Have you ever felt so stressed out by work that making the smallest decisions, such as what to eat for dinner, seems like too big of a chore to deal with? Many people find decision-making difficult but under stress it becomes even more so.
Stress is known to affect our decision-making abilities. Research has shown that when people are under stress they are more likely to make a premature decision before considering all of the options . The reason for this may lie in cognitive and physiological responses to stress. For example, the pre-frontal cortex is a part of the brain that is important for regulating and controlling our behaviour. Activity in this part is reduced under stress meaning it probably is not working as well as it should . What can we do to stop stress affecting our cognitive abilities? The answer may lie in resilience.
Resilience is the ability to adapt and to cope with adverse events. For example, college students who are naturally more resilient are less likely to face decision-making difficulties about their future careers . Similarly, workers in a call centre – who normally face high levels of burnout – are less likely to suffer from the effects of stress if they are resilient. Specifically, these workers see stress as a challenge rather than a threat and thus feel more in control when handling difficult situations .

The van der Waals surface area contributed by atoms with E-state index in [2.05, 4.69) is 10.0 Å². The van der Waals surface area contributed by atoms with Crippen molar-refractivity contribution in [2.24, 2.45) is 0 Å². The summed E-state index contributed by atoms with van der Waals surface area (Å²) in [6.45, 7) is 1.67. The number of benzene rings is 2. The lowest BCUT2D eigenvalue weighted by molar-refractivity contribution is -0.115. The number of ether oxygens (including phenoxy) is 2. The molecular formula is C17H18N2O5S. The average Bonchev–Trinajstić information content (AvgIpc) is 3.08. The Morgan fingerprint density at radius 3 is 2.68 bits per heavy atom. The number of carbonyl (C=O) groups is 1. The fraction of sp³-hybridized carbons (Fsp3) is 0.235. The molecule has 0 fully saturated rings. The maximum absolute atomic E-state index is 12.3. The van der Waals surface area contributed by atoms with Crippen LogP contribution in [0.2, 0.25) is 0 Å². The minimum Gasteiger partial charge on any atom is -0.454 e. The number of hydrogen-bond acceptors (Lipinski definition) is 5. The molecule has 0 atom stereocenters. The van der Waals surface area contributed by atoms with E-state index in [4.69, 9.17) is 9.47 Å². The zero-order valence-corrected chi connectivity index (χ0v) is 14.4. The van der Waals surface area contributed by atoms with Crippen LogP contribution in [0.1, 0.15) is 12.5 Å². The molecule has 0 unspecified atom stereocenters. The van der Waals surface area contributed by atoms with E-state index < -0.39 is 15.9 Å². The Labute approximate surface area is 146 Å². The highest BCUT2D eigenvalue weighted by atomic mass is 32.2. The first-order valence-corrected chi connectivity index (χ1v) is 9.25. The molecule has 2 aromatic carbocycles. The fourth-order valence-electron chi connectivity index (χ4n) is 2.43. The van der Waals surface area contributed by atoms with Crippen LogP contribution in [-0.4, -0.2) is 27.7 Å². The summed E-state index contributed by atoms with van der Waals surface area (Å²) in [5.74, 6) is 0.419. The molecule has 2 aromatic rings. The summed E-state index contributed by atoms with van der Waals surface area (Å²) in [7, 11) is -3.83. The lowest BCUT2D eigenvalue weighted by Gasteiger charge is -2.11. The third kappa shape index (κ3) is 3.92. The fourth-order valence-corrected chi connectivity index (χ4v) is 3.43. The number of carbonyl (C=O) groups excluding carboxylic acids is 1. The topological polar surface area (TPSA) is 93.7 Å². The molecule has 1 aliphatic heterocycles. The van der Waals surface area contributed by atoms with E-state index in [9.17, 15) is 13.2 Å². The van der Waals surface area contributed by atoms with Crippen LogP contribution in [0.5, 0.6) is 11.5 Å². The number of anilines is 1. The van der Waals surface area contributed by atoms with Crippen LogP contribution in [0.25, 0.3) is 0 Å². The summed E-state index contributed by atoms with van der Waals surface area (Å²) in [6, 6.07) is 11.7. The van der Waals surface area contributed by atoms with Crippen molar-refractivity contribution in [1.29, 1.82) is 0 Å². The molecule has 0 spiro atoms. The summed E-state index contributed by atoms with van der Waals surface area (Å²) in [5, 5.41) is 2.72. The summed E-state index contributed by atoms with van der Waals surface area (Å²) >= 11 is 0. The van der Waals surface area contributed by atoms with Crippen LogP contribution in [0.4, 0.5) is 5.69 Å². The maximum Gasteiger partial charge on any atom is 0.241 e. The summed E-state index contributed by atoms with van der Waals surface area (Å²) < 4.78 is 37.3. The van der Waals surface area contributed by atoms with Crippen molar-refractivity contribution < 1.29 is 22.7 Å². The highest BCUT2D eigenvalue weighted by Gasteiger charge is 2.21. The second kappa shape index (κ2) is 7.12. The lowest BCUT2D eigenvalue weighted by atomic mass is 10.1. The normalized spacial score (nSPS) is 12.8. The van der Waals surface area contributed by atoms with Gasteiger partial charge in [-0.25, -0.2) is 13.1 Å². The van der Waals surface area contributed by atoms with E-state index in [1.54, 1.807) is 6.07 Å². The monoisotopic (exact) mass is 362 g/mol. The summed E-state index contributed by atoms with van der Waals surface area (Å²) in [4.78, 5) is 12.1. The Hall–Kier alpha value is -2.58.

Seeing stress as a challenge rather than a threat is a key way of building resilience. When stress is seen as a threat heart rate increases and blood vessels constrict so that blood pressure rises thus affecting decision-making and performance .When stress is seen as a challenge, however, heart rate increases but the body also releases adrenaline. This relaxes blood vessels allowing more blood to flow to the brain and muscles in anticipation of the challenge ahead. One study found that just manipulating the wording on instructions for golf players so that half felt challenged and half felt threated changed their performance .
Those who felt threatened landed fewer putts and had less effective muscle activity when swinging the club compared to those who felt challenged. There are many ways to build resilience but one way is to try to see stress as a challenge not a threat. Take a step back and break the problem down into steps with the first step being a goal that you know you can complete. After doing this tell yourself that this is a challenge and try to make yourself excited about getting to the bottom of it. If you can reduce your stress in this way it will likely have the added benefit of helping the decision-making abilities that you need to conquer the challenge ahead.
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